It’s possible you might not have heard of the GP Retention Scheme. Or, if you have, you may think it’s an early career job, or just for women with young children. The scheme can work for both of those groups, but there’s more to it than that.
I am a mid-to-late-career GP who has been a partner for an extended period. When I left partnership in 2019, I knew I wasn’t looking to jump straight back into that commitment elsewhere, so I had a look around at the options.
I was keen to remain in clinical practice, and had read about the revamped scheme when it launched. One of the groups encouraged to consider this option are those with portfolio work, who need increased flexibility to deliver the element of their work which is not face-to-face practice.
As an LMC secretary in the Midlands, that sounded just like me. The key aim of the retention scheme is to keep vulnerable GPs at risk of leaving the profession within the workforce. It supports the retained GP and the practice employing them by offering financial support.
It does this in recognition of the fact that the role is different to a ‘regular’ part-time, salaried GP post - offering greater flexibility and educational support. For example, the need for short clinics due to personal health reasons, or caring responsibilities. It is also possible to take on annualised hours which supports school holidays without using all the holiday leave.
One of the challenges of the current scheme is that you must find a practice that is willing to take you on and that understands the benefits the scheme offers them. Having shortlisted (in my head) and approached my first-choice practice, they agreed to interview me. This was a bit of a novelty as the last time I had been interviewed for a clinical post was in 2001.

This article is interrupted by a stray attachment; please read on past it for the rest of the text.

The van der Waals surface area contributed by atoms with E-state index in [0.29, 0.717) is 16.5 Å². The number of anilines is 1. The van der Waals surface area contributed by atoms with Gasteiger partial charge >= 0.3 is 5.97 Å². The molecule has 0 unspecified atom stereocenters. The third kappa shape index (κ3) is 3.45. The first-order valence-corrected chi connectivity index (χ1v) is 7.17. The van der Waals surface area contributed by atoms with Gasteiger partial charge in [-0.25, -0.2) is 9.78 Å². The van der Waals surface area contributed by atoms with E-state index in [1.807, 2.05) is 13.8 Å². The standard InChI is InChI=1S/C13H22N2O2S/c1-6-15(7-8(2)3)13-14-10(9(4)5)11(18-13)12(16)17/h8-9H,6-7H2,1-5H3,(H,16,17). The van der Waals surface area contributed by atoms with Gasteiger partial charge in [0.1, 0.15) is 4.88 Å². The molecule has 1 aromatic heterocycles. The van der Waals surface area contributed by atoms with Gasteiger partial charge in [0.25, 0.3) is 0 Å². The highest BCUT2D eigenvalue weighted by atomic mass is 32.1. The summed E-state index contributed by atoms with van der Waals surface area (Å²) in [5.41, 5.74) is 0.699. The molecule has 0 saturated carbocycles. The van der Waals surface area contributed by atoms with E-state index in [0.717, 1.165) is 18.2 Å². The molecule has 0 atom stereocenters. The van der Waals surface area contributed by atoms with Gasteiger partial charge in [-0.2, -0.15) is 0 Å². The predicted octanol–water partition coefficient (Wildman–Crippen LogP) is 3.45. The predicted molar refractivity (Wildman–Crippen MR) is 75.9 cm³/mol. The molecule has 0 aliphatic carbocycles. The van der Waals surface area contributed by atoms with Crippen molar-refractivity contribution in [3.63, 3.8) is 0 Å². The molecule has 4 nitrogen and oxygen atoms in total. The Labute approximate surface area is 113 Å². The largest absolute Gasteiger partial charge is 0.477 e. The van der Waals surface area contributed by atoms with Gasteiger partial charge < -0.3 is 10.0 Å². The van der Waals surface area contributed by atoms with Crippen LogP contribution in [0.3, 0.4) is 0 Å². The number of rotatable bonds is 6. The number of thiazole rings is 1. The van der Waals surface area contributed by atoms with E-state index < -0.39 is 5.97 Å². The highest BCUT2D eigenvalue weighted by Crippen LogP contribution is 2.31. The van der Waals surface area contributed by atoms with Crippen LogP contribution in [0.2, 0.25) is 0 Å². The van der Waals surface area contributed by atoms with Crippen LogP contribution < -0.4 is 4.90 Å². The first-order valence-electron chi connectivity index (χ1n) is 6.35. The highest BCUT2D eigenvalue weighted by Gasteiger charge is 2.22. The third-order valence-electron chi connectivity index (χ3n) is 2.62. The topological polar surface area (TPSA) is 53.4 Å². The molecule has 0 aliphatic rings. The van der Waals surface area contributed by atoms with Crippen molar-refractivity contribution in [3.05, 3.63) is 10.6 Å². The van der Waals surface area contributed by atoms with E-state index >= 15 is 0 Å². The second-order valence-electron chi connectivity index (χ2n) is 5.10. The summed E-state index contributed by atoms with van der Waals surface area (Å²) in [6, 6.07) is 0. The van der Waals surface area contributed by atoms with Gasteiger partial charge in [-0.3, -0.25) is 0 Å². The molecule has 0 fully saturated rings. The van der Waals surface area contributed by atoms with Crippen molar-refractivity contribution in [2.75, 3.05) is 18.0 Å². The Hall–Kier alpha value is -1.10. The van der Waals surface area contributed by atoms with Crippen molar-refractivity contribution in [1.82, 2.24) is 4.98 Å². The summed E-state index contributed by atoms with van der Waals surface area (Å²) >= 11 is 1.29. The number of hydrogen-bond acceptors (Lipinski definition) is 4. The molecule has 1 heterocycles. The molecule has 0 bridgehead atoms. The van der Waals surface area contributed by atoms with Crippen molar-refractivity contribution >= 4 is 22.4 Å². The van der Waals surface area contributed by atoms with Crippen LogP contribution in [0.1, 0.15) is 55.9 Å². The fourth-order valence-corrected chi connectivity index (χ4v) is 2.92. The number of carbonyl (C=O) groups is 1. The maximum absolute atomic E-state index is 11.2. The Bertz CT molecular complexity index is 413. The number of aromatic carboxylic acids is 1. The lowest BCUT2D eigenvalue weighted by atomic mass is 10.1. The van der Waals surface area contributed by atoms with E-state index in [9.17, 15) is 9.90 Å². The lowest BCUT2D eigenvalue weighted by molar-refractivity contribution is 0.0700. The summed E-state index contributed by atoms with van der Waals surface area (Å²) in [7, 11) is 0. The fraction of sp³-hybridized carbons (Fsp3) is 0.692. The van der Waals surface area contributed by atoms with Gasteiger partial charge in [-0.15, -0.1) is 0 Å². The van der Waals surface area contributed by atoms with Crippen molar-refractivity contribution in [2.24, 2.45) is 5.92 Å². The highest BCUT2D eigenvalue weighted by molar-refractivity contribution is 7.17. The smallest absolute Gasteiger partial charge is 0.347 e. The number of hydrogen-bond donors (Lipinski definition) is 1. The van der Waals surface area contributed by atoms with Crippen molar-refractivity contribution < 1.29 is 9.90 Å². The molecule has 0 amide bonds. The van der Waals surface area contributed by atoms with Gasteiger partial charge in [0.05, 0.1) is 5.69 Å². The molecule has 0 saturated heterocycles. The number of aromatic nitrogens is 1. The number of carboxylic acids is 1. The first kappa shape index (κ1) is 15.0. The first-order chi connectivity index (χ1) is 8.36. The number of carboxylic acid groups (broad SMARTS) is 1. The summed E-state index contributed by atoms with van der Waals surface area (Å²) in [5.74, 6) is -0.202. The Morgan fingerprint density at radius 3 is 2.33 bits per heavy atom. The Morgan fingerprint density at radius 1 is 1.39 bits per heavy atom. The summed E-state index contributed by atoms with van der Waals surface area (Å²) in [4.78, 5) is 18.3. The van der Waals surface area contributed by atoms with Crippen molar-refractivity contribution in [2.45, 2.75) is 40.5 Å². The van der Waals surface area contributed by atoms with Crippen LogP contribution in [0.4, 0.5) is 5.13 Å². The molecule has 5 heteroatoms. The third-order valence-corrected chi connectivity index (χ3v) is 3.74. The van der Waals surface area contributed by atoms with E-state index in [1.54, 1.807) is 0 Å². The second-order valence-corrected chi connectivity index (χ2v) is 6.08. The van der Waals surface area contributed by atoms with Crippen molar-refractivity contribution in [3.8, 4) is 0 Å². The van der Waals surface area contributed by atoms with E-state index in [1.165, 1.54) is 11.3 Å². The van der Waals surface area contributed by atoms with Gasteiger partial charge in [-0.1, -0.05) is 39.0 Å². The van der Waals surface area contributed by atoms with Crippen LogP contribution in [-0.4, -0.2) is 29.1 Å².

The senior partner asked if I might find it difficult being outside the partners’ group in terms of decision making and leadership. She was right, this is the greatest tension. But I find the partners friendly and approachable, and I am welcome to share my view on issues as they arise, even if I can’t then participate in the discussion and decision making.
The practice team has been keen to make use of my existing skills and I was keen to use them. So, I have joined their trainer group and worked with the organiser of some in-house teaching so that we can deliver sessions together.
We have now moved our meetings to Microsoft Teams and we still get good engagement from a wide group within the clinical team. It has been a key element of settling our new team members, such as the physician associate and the clinical pharmacist, especially as the work patterns currently tend to be isolated.
One recurrent issue of complaint for retainers is that they do not get the terms of their contract; the days are too long, the supervision sessions are not there, the study leave is not used in the intended way.
Sometimes I acknowledge that there are pressures in the system for us and it does not run perfectly for me, either. There was some scepticism about my allocated amount of leave - and of the need for supervision sessions. But I think there is good intention on both sides and we have worked to adjust what is on the book each month to move it more in line with the contract.
At this point, my days are a dream; my workload is considerably reduced and my concentration on both sides of my job much better than before. I remain aware that this is only possible because of working with a strong, well organised partners’ group which engages with a progressive network. But for me, right now, it’s a great solution.
Sarah Matthews is a GP in the West Midlands.
- The BMA is hosting a free webinar on the GP retention scheme on Thursday 25 February. It is open to BMA members and non-members. You can register here.